Finalist : Terrain.org 7th Annual Contest in Poetry
consider last autumn a war and today the quiet restlessness that follows. when the bricks must be relaid
but building comes second to sleep and sleep comes second to wine. certain nights we think it will heal itself without our help. it’s possible
we’re right. better to sit and wait for summer, sip slowly from our glasses and shiver through the damp of February. ignore our itching bones. we shouldn’t miss
the fighting or the losing, yet we do. these days even the wind can’t decide whether it’s moving or standing still.
“astronomers capture violent newborn star”
think the womb of space, or empty pockets, their lint. some millions
of years between, & this just a light show—do you see? the butterfly net cast across
galaxies—asteroids & comets slipping unseen through the mesh
& isn’t it such a mystery—the looking back in time, the wrapping of the mind around the word distant
the fact is, it’s all so much farther
than we realize. these days I find myself mired in science. in the dark my blinds cast shadows across angled walls,
supernovae teased from flashing blue police beacons below. I lie next to you
or no one & it is almost a comfort to know that we are made of quarks that we are as much carbon as dying
stars & what I mean is, we’re all so much farther than we feel, touching
but not touching in the afterglow of a violent beginning—the purple-red spread of all this universal burning
after “The Space Project”
i. the cobweb in the corner of the ceiling vibrates with the sound of it: all planets & noise,
this music set to the universe’s static—the grandest case of tinnitus doctors never diagnosed.
the spider eats a fly, wrapped. I pick at the skin around my fingernails.
ii. my ex-lover told me that one night on the porch he heard three cockroaches mating & he saw it as it happened, & the noise was this slight, moist, exoskeletal rubbing—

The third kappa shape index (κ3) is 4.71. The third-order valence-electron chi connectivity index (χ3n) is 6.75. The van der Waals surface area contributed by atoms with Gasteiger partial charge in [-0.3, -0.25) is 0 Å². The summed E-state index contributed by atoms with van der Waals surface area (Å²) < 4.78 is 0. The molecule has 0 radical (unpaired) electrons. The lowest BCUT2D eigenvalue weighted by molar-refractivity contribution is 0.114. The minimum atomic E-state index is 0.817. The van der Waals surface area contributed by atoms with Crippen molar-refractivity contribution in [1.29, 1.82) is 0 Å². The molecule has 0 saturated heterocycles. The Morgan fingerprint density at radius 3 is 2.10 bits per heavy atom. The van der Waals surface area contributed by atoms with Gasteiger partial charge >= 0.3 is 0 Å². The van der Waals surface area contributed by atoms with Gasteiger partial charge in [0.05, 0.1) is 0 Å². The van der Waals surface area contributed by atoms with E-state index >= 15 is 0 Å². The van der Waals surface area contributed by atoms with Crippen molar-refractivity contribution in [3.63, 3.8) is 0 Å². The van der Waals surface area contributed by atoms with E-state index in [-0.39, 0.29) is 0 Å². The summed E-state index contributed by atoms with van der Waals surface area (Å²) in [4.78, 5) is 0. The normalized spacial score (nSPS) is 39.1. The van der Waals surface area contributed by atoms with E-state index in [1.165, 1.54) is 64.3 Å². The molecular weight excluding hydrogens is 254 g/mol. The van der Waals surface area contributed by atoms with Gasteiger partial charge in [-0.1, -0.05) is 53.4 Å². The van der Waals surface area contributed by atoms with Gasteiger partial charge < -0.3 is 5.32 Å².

like a tiny washboard in a tiny bluegrass band like the predator shrunk & slowed down to a crawl
& the finish was something profoundly unsettling the shuddering close of wing the dismount
the flushed, satisfied scurry across bare feet
iii. maybe all living things vibrate at this same frequency maybe we time our breaths & thrusts & chirps
to mete a harmony with unseen moons with the gone stars we’re made of—
iv. now the web is tensed & still; now the spider lounges, bloated
now I am heavy a gas giant now I rise become a crumb in no atmosphere
v. maybe we are so small so unbreathing
maybe we make no sounds to the universe at all—
vi. skin terraformed, I am transformed
into some new earth ripe for alien life
I tell this to the universe & wait & wait
I tell this to the universe & it says nothing back
Katie Prince received her MFA from the University of North Carolina Wilmington. In the spring of 2017, she will be serving as artist-in-residence at Klaustrid, in Fljótsdalsvegur, Iceland. Her poems have been published in or are forthcoming from Fugue, Smoking Glue Gun, Portland Review, and Gigantic Sequins, among others.
Photo of Eagle Nebula by WikiImages, courtesy Pixabay. Photo of Katie Prince by Katie Prince.